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PART TWO Q&A: Building a High-Risk Banking Program.

RiskScout’s Director of Compliance, Kristin Parker, explained how acknowledging your exposure to risk is the first step in building an achievable higher-risk banking program: Creating an Achievable Higher-Risk Banking Program: A Q&A. In the second part of this Q&A, she dives deeper into the concrete steps for understanding the nuances of any and all higher-risk markets served, as well as using technology tools to scale a successful program over time.

Q: Educating staff is critical to compliance. What are the best practices in terms of training employees when they’re working within a higher-risk banking program?

A: You really want to be seeking out subject matter experts and partners to understand the markets. If the higher-risk market has existed for a while, there might be some materials out there to educate the core group of individuals who are going to be hands-on with this program.

Regardless, there needs to be an emphasis on consistently seeking out new information. When you’re involved in higher-risk markets, whether they’re new or existing, trends are always developing, and requirements might change. There also may be different requirements from a state-law perspective on what higher-risk clients are and aren’t allowed to do. That’s why you need to have a subject matter expert, and you need to have a contingency plan if your subject matter expert leaves. Without a contingency plan, you put all this time and effort into a program that no one is going to be able to pick up and replicate.

Internally, though, institutions need to be training all lines of business on how to detect and redirect higher-risk clients so they can be vetted properly prior to onboarding. Sometimes that’s much easier said than done if you don’t have the right technology tools or processes in place.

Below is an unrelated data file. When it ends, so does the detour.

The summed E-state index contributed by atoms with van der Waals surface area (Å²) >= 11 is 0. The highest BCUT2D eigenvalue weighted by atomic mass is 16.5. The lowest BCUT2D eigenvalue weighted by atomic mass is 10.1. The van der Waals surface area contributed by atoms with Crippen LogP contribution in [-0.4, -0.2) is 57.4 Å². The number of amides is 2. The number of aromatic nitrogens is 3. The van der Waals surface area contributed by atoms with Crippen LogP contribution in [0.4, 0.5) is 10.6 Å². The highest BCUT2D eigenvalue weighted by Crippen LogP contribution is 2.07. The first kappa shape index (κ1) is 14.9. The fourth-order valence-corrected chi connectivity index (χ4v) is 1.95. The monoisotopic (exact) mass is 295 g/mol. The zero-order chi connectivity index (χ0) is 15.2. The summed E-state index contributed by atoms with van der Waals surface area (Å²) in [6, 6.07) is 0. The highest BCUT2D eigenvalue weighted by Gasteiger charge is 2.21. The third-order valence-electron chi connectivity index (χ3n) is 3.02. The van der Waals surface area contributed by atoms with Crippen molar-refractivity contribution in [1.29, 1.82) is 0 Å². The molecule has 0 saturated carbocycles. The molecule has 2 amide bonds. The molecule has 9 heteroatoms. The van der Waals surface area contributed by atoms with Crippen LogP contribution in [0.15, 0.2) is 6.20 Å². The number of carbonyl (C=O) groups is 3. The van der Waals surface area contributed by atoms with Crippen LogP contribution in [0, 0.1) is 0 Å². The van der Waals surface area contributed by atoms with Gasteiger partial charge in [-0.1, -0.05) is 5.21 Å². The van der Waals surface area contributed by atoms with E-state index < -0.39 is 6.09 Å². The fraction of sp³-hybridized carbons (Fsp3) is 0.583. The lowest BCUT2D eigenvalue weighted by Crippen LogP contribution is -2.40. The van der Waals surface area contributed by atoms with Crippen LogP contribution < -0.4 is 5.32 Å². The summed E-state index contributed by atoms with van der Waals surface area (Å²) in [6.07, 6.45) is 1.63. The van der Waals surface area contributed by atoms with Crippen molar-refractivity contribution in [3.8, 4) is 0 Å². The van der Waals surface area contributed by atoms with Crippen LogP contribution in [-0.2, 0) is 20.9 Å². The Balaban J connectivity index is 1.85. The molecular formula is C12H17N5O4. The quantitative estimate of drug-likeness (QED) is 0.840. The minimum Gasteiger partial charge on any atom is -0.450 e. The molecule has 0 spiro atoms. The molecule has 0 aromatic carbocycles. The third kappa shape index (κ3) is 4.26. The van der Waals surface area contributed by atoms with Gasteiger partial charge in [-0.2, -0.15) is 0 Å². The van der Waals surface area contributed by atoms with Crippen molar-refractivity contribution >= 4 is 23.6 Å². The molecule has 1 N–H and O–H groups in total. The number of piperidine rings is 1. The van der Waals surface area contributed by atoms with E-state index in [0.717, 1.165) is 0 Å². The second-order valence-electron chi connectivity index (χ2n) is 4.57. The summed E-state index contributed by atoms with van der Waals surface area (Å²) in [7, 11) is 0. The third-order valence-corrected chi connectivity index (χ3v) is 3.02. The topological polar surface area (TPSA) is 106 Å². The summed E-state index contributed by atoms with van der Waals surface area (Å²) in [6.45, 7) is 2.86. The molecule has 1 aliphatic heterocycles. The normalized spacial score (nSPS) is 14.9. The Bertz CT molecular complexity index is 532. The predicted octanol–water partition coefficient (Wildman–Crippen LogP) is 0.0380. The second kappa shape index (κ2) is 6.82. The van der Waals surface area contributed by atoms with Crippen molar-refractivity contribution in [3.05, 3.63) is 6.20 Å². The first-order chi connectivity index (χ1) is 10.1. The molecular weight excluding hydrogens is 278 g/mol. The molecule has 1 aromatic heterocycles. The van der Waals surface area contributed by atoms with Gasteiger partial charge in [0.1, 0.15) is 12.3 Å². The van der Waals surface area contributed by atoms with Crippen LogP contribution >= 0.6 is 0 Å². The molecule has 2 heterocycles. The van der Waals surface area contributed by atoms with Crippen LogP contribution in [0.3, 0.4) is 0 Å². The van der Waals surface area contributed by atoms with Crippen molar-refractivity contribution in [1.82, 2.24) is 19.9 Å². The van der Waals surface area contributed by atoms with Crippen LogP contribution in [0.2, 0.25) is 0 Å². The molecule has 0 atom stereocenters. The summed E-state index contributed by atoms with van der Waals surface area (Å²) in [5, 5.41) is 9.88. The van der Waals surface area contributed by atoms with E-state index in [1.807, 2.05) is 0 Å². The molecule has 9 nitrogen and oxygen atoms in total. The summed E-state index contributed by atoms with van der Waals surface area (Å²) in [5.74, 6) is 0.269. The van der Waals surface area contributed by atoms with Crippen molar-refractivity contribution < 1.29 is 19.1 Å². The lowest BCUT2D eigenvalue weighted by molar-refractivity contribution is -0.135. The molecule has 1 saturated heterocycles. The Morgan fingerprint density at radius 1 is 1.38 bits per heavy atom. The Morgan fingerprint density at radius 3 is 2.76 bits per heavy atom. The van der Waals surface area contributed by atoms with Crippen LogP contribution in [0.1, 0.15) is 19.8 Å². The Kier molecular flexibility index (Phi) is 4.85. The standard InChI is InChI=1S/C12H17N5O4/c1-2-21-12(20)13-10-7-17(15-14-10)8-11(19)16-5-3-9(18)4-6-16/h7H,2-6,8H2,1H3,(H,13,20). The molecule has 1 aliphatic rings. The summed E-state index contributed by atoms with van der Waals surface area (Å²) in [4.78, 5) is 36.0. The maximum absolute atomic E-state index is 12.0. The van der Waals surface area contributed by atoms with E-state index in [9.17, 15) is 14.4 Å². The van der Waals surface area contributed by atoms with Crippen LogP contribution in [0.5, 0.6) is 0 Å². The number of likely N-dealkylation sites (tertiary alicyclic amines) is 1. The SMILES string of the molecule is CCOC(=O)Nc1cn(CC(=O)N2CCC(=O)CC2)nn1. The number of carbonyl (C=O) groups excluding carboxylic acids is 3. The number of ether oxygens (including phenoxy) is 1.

Training should be done annually, if not every six months, and the training should really hone in on the message that everybody is on the same page here. Nobody gets past this door until they go through this pathway to get approved. For new hires, this type of training should be a requirement before they’re allowed to get onto the computer and begin doing their job.

Q: How can technology help financial professionals better understand—and mitigate—risk?

A: Technology is necessary if you want to scale a program. If you have the right technology tools in your pocket, you can streamline not only your compliance requirements but your customer experience, your employee experience, and your regulator experience, too. You can sit here and vet, verify, and manage all your higher-risk portfolio in one platform, if you have the right technology in place. In that way, technology is your contingency plan.

The right technology is also going to take into consideration the little nuances that happen in banking this space, in general. Whatever tools you invest in should be nimble enough to change with the different requirements that come with banking higher-risk industries. And the technology should be able to help you detect any particular anomalies that may be happening before the client onboards, as well as after they already are your client.

Q: Finally, are you seeing the attitudes of financial professionals changing when it comes to risk? And when you consider higher-risk banking over, say, the next three-to-five years, how do you see this area developing or changing?

A: You’re seeing financial institutions getting a little bit more creative in who they’re banking, and creative in terms of revenue sources, diversifying their portfolios, and lending perspectives. There are so many challenger banks out there… The traditional means of banking your Mom-and-Pop stores and your neighbor next door are probably not going to keep a bank or credit union above ground for long.

We’ve got over 35 states that have legalized cannabis in some form or fashion. It’s not long before we add another four or five states to that. [Higher-risk banking] is in your backyard, and banks are starting to say, “Wow, this could be a real opportunity for me.” It really boils down to being a competitive institution. You don’t want to wind up in the left-behind arena.

Banks are a little bit apprehensive, but they understand [higher-risk customers] might be their pathway to growing their institution. They also may be a pathway to really fulfilling what financial institutions should be doing, which is serving their communities.


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